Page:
“This became an arena where a lot of people were coming and learned that they could come and it was a safe space to talk about something that maybe they had never discussed,” survivor Ashley Rankin said.
As a survivor, Rankin said she shared her experience on the platform and later received an apology. She said it helped her to move forward.
“I thought it was a great way for restorative justice to start taking place in that arena which was occurring and that was the main focus of the page,” Rankin said.
Over the summer, several people, including some high-profile men, were accused of sexual misconduct.
One of the people named, a local teacher, is now suing Facebook and the administrators of the page for defamation, saying the allegations are false.
“People seeking justice right now feel like they deserve it. They feel like they’ve been wronged and the accused feel the same way,” Rankin said.
“I certainly know as a survivor and as someone who dealt with the police system with stalking, I didn’t feel listened to and I didn’t feel heard.”
On Monday, the Victims Voices Regina page seemingly disappeared. A post surfaced from the administrators saying, “due to the recent legal action being taken against this page, we are making the difficult decision to take a step back.”
In response, Rankin said she felt it was important to show support and created the post “I stand with survivor’s stories Regina,” along with the hashtag #webelievesurvivorsregina.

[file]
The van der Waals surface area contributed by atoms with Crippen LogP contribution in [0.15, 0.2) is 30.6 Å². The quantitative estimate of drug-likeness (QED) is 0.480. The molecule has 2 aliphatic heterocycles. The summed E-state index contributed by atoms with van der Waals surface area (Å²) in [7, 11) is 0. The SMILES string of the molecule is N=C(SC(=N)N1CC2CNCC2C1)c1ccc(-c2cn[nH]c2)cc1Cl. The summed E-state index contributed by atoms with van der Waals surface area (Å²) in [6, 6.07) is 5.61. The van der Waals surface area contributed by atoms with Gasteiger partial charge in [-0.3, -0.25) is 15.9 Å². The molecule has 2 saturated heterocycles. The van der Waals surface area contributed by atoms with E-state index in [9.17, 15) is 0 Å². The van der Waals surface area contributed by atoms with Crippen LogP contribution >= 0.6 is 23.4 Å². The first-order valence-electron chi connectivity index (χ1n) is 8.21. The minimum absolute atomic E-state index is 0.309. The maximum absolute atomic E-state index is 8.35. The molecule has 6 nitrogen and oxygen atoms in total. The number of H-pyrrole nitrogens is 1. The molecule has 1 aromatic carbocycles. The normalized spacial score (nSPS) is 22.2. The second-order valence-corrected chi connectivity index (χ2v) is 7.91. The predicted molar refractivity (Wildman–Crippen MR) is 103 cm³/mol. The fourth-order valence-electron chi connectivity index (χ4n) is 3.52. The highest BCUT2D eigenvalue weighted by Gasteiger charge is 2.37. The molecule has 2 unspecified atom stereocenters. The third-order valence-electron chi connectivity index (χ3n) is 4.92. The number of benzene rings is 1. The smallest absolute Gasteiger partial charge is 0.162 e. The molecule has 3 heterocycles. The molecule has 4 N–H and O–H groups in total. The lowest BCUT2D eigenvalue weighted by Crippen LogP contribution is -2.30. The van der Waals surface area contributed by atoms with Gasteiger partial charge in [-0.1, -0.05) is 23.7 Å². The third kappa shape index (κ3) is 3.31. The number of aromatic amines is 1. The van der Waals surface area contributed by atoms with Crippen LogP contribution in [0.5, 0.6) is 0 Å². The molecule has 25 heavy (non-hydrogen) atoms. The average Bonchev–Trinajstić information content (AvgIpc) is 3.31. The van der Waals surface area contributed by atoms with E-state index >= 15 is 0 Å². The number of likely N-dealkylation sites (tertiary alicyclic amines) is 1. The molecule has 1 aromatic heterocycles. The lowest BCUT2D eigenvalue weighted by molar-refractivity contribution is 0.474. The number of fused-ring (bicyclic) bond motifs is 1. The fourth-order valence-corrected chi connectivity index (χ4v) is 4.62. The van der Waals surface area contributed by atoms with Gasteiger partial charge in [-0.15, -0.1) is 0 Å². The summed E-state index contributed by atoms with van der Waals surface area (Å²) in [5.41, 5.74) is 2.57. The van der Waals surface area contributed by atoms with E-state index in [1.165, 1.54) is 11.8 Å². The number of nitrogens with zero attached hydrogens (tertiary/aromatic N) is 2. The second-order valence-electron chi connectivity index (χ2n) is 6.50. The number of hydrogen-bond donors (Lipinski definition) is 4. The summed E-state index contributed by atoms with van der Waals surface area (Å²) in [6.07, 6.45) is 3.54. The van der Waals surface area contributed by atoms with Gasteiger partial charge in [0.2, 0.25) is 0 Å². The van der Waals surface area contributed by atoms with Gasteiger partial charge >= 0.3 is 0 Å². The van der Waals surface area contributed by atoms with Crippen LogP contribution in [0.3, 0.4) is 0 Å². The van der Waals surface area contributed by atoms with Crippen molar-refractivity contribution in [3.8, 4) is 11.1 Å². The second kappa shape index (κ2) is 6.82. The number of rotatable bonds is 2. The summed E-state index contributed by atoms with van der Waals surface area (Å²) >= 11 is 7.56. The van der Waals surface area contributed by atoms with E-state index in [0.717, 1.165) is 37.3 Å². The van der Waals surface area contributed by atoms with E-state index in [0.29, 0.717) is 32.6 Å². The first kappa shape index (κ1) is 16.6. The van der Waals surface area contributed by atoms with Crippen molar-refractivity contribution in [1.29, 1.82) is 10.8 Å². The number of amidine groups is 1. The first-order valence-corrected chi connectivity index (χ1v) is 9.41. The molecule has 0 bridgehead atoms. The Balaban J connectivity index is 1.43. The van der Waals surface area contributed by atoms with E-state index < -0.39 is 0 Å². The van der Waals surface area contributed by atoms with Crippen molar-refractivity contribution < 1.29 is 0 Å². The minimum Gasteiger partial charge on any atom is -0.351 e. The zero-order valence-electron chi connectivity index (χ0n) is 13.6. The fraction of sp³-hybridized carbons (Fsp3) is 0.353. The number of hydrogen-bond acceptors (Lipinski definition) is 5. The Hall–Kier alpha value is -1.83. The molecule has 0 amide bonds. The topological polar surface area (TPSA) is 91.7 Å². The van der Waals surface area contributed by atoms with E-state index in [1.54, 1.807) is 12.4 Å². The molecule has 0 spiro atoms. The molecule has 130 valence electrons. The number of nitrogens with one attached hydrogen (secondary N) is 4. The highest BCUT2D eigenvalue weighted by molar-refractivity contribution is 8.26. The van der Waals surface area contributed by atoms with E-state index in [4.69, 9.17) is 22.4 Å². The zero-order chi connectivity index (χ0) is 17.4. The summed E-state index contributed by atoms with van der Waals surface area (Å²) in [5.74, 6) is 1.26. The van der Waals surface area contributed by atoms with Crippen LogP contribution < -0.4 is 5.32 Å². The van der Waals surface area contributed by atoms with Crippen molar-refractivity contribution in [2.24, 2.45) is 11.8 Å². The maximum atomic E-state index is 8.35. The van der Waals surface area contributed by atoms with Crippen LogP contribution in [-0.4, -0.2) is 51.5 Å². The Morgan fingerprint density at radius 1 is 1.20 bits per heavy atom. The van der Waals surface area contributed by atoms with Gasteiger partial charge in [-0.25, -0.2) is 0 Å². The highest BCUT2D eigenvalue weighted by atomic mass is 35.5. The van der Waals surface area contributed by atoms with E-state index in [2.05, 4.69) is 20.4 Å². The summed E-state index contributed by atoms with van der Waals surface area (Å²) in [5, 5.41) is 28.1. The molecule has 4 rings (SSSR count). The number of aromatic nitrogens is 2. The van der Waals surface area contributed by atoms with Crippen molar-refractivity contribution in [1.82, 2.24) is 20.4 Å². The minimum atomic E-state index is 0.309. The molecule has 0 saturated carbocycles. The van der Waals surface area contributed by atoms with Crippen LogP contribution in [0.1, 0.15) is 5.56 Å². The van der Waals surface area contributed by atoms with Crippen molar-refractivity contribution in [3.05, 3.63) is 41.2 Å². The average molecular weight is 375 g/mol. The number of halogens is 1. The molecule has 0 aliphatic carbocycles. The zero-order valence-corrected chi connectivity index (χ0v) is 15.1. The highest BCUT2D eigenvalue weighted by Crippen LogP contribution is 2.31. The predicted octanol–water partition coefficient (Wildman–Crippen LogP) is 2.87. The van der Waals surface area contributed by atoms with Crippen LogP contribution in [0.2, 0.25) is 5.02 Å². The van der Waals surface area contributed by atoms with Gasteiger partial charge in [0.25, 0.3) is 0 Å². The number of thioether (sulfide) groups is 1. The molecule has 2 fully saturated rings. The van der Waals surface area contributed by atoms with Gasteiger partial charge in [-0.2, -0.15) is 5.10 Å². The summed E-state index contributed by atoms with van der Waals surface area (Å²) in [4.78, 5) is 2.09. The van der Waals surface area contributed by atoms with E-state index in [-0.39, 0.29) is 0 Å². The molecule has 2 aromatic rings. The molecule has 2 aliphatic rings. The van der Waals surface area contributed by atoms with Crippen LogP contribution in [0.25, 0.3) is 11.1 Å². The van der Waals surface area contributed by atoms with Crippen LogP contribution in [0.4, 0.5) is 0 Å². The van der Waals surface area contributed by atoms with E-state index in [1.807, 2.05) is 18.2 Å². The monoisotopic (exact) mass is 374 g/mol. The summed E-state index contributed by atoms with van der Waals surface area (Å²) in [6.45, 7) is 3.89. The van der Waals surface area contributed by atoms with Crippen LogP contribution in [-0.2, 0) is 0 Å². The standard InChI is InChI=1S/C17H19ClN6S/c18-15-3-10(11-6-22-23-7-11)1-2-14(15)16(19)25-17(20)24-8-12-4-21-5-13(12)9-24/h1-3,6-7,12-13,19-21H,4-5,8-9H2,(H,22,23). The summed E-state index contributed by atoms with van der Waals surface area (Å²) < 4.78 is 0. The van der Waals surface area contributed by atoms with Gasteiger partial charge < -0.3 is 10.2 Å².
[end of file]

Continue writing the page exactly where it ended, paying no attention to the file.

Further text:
She added that she simply wanted to continue the conversation around restorative justice, education and reliable resource allocation for sexual assault and harassment.
“I was very overwhelmed by the response, the majority was very positive,” Rankin said. “People are seeing it, people are responding to it and just looking through and seeing their profile pictures changing to that, it’s overwhelming for sure.”
Then on Tuesday, a new Instagram Account, Victims Voices YQR appeared, along with a post saying the parties involved won’t be identified.
The person behind this account tells Global News, while they don’t know the administrators of the original page, they just want to keep the conversation going.
While the power of social media can both unite people and bring stories to light, experts say in cases involving social media, it can also be very damaging.
Toronto-based lawyer Gil Zvulony said if the comments are true it’s not defamatory. But that can be hard to prove, adding anyone who has a hand in sharing the information could be held liable.
“I’ve seen cases in my practice where those namings have been malicious, it could be somebody’s enemy, it doesn’t even have to be female,” Zvulony said.
“Someone’s reputation could be severely harmed, they can lose their job, they can lose their family, they could lose their life. It’s a form of online bullying if it’s an improper allegation.”
While Instagram does allow people to report defamatory posts online, unlike the United States and United Kingdom, Canada does not protect social media platforms like Instagram and Facebook from defamation lawsuits.
“Whether they’re actually liable for the posting of their users is a bit of an open question. There haven’t been any clear cases against the major social media platforms as publishers of defamatory content,” Zvulony said.
At the end of the day, Rankin said it comes down to the bigger picture and addressing flaws in the system.
“We need to do better. We need to do better for our survivors. If we were doing better for survivors, this page wouldn’t have needed to start,” Rankin said.